On our Alaskan cruise last month, we went to get family portraits done in the ship’s photography studio. The 30-minute shoot went very quickly, and at its conclusion we booked an appointment to go back later in the week to look at the pictures (and perhaps buy some).
We decided that 4 of us would go: Gail, my brother Jason, my mom Joyce, and me. We felt that this particular combination of people would give us the best chance of making a good decision without paying too much.
We all had our particular roles too.
I was the “Schmoozer” (surprise surprise) and my job was to break the ice and create a comfortable atmosphere before we talked big bucks.
At my home parish of St. Paul’s, we are once again affected by the changes, as we will be getting our 3rd assistant pastor in 3 years. It’s not a bad thing, as our church is looked at as one of the most dynamic in our archdiocese and a great place for priests to gain valuable experience in a large parish and thus hone their ministry craft.
In reflecting on this upcoming transition, I started to relate it to youth ministry (surprise, surprise). In particular, it underscored for me the importance of having a good transition plan in place when a parish youth ministry coordinator or youth minister moves on…for whatever reason.
This evening, at the conclusion of our religious education classes at our church, one little boy was left waiting to be picked up. Five minutes passed, then ten. Ten became fifteen, fifteen became twenty, and twenty became twenty-five. Finally, his grandfather came to the door thirty minutes after classes had ended and all the other students had gone home. Sadly, there wasn’t an apology or thank you…only a nod of acknowledgement after I reminded him to be on time for pick-up.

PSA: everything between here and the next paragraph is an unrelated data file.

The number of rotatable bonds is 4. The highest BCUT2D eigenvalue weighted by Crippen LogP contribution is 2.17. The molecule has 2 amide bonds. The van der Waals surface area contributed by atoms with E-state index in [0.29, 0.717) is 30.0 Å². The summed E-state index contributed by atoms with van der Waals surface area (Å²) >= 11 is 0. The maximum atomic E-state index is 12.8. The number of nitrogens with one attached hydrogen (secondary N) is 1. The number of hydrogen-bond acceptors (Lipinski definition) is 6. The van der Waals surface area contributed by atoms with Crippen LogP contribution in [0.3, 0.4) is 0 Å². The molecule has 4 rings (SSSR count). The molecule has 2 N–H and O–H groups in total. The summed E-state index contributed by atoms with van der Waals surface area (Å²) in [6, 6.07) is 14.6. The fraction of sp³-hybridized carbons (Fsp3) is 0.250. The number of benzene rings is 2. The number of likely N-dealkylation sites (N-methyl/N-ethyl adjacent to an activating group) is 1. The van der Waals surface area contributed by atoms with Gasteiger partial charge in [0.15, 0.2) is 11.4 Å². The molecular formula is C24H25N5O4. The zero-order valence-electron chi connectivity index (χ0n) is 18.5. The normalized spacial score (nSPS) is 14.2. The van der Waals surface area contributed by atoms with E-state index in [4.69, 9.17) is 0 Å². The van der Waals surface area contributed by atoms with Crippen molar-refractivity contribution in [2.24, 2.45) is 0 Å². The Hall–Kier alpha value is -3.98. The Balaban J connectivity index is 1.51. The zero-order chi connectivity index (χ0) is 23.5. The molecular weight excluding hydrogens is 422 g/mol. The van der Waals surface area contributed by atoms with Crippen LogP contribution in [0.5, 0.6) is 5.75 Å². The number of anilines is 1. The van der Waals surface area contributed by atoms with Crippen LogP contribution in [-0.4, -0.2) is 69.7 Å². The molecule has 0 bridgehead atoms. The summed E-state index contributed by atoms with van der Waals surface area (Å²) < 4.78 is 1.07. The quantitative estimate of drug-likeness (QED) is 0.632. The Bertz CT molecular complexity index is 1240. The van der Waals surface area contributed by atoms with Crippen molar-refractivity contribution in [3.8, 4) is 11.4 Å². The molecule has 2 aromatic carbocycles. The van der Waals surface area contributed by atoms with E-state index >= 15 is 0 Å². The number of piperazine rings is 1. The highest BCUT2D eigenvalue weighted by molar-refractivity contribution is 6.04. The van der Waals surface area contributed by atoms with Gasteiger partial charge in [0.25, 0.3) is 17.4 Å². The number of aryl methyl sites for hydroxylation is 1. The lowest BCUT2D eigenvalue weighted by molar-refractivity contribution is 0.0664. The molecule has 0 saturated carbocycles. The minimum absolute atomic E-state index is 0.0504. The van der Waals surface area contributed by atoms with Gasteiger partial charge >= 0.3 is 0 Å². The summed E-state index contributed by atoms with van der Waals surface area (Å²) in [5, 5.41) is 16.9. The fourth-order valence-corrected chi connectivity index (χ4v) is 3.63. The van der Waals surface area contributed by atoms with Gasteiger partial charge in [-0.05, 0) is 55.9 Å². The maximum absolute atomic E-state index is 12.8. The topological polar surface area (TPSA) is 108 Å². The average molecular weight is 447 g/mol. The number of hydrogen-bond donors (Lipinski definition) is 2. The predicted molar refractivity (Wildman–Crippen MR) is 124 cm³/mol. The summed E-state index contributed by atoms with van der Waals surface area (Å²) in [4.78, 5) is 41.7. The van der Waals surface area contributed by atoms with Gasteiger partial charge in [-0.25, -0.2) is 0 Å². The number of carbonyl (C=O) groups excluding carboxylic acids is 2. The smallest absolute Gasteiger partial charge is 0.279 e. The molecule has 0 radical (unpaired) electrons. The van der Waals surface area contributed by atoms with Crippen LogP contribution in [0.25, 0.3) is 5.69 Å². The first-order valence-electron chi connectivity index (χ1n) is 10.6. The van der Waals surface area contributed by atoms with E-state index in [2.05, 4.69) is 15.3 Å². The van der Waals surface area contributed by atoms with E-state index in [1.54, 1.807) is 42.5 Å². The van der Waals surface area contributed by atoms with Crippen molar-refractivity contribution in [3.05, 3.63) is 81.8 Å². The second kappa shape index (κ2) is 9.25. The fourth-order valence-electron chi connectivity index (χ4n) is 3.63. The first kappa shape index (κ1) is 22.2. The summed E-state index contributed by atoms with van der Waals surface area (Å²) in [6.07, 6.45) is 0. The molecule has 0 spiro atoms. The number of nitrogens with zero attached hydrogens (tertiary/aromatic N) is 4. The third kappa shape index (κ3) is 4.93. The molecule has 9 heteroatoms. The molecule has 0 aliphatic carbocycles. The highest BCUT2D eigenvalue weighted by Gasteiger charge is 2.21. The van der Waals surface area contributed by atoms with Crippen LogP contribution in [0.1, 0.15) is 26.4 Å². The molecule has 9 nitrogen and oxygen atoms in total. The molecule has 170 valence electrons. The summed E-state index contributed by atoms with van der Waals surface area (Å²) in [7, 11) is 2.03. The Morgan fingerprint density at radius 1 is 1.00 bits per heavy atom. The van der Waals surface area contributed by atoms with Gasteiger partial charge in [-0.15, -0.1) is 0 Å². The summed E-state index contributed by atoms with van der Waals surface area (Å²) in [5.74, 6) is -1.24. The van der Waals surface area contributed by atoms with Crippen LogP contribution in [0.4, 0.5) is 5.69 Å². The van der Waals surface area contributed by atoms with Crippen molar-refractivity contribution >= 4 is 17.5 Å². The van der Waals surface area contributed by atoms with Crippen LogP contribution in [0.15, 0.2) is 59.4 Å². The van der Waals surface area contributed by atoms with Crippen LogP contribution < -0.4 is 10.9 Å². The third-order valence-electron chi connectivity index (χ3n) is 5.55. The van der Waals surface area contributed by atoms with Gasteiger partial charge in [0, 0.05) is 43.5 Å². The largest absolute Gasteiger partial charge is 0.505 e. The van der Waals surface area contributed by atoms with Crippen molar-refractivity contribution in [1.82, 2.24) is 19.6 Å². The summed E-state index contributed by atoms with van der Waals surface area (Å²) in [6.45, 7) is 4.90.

Conversely, the student was very polite and appreciative of our patience. In between his phone calls home to see who was going to pick him up, we had a great conversation about school, shopping, and the importance of good hygiene. To his credit, the 10 year-old was not scared or worried, and he gave me a sincere “Thanks for waiting with me” when he was leaving…in stark contrast to his grandfather. While grateful for the time and chat, I felt sad that he had to wait (and not just because he had to talk to me…haha) – it felt like he was abandoned – even for a short time.
This past Sunday, our assistant pastor said goodbye to our parish after three years of faithful service to our parish community. As Father Swann Kim reflected on his time at St. Paul’s at the end of Mass (one year as a deacon and two years as a priest), he choked up in a touching and genuine display of emotion. On cue, many in the congregation (including this writer) had to wipe away tears as we listened to Fr. Swann speak about how we had all become his family and that he was sad to move on.
Fr. Swann won’t be too far as he takes up residence at Our Lady of Assumption Parish in Port Coquitlam. As with many of the priests who have lived with and learned from Monsignor Luterbach, Fr. Swann will likely become a pastor somewhere in the not-so-distant future. Life at St. Paul Parish will go on, in large part to the strong leadership of Msgr. Luterbach and countless others in the parish community. As well, we are all excited as to what our new assistant pastor Father Rodney Nootebos will bring to our parish.
When it comes to our youth ministry leaders, it’s a common tendency to fall into the mindset of “keeping them at all costs”. We fear losing them forever and we sometimes fail to see that it might be worth suffering some short-term pain for some long-term gain.
There are many reasons why leaders leave ministry, including (but not limited to) burnout, lack of support/guidance, lack of training, lack of opportunities for growth, conflicts within the team/ministry, change of heart/desire, feelings of inadequacy or insignificance, changes in life/family/job, moral failures and not feeling appreciated/affirmed.